Wednesday, December 21, 2016

Nakawakawa Water Tank Hand Over

December 13, 2016 (Tuesday)

Today we had a great opportunity to go with the humanitarian couple, Brother and Sister Stanford, to do a "hand over" of 10,00 liter (2600 gallon) water tanks to two different villages. The first village, Nakasa, was not ready. Everyone in the village was out on their farms. This kind of thing is very big in villages, they want to have a ceremony, with speeches and a meal. It is their way of thanking those that have donated items to the village.

The second village, Nakawakawa, was ready to go. They were cooking on the open fire, the community hall was covered with mats for sitting on. The children and village elders came out to greet us. Jackie and I got an escorted tour of the village from the 3 of the children. They were very happy to get their pictures taken and even wanted to help Kurt with his videoing of the celebration.

The road to Nakawakawa was so beautiful. Looks like Southern Utah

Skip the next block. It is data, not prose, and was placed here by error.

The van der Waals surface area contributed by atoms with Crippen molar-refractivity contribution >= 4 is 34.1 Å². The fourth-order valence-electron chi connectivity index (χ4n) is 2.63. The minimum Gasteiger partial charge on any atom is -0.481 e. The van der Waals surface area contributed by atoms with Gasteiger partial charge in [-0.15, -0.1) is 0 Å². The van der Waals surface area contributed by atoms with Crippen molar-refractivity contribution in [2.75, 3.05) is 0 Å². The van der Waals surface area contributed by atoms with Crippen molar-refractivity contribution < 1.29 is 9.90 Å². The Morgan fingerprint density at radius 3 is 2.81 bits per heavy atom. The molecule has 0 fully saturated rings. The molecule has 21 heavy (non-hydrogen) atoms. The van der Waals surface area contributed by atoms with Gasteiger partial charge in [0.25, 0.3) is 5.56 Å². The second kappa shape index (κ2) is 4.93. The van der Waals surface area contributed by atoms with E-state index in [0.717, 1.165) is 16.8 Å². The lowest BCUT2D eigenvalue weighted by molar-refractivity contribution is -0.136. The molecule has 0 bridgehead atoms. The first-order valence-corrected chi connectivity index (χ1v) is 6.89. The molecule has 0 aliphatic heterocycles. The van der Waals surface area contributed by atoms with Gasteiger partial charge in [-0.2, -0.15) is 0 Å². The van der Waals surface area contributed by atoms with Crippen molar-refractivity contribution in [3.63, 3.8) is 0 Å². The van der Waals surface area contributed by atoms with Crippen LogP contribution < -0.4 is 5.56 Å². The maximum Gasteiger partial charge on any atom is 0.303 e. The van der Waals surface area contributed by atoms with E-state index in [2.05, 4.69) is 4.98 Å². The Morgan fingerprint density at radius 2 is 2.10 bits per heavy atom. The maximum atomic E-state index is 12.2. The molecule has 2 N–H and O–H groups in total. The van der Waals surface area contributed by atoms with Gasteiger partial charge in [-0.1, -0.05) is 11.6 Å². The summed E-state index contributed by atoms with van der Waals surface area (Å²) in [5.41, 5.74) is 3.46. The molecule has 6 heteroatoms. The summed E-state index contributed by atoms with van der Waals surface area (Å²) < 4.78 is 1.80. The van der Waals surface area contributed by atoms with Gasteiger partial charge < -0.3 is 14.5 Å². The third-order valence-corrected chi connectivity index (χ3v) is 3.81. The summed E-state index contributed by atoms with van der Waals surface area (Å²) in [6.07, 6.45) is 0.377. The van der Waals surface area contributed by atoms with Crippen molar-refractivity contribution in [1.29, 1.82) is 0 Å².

This looked like a stream you would see in the Rocky Mountains.

This bridge had been washed out in Cyclone Winston. This is the rebuilt bridge.

Brother Stanford gave a short speech, our district presidency 1st counselor gave a short speech. This was his village when he was young, so he got time to talk to them. He gave a very nice talk, in Fijian, about the gospel and how important Jesus Christ is in our lives, particularly at this time of the year. Then the village chief gave a talk, in Fijian, thanking LDS charities and those of us there individually for being there. We then had an opportunity to line up and shake hands with and thank the village elders for their hospitality. We then sat down to eat a "Fijian buffet". It was finger food, thank goodness, with sliced pineapple, store bought cookies, a deep dish pizza, and some flour tortillas that had been fried up. We felt very lucky because when they prepare cooked food; chicken, pork, rice, casaba, and other vegetables, we shy away because they don't keep any sanitary means for cooking.

From left to right: Elder Dawson, Branch President Elder Stanford, Me, Jackie

It is always a Kodak moment!

My assistant video man, Pita.

Afterwards we had photo time. Our dignitaries had pictures with the village elders and the official hand shake to make the "hand over" complete and finalized. LDS charities gave two. 2600 gallon water tanks to this village. While we were eating we had a very hard rain. With the rain they had received and what we got the tanks were more than half full.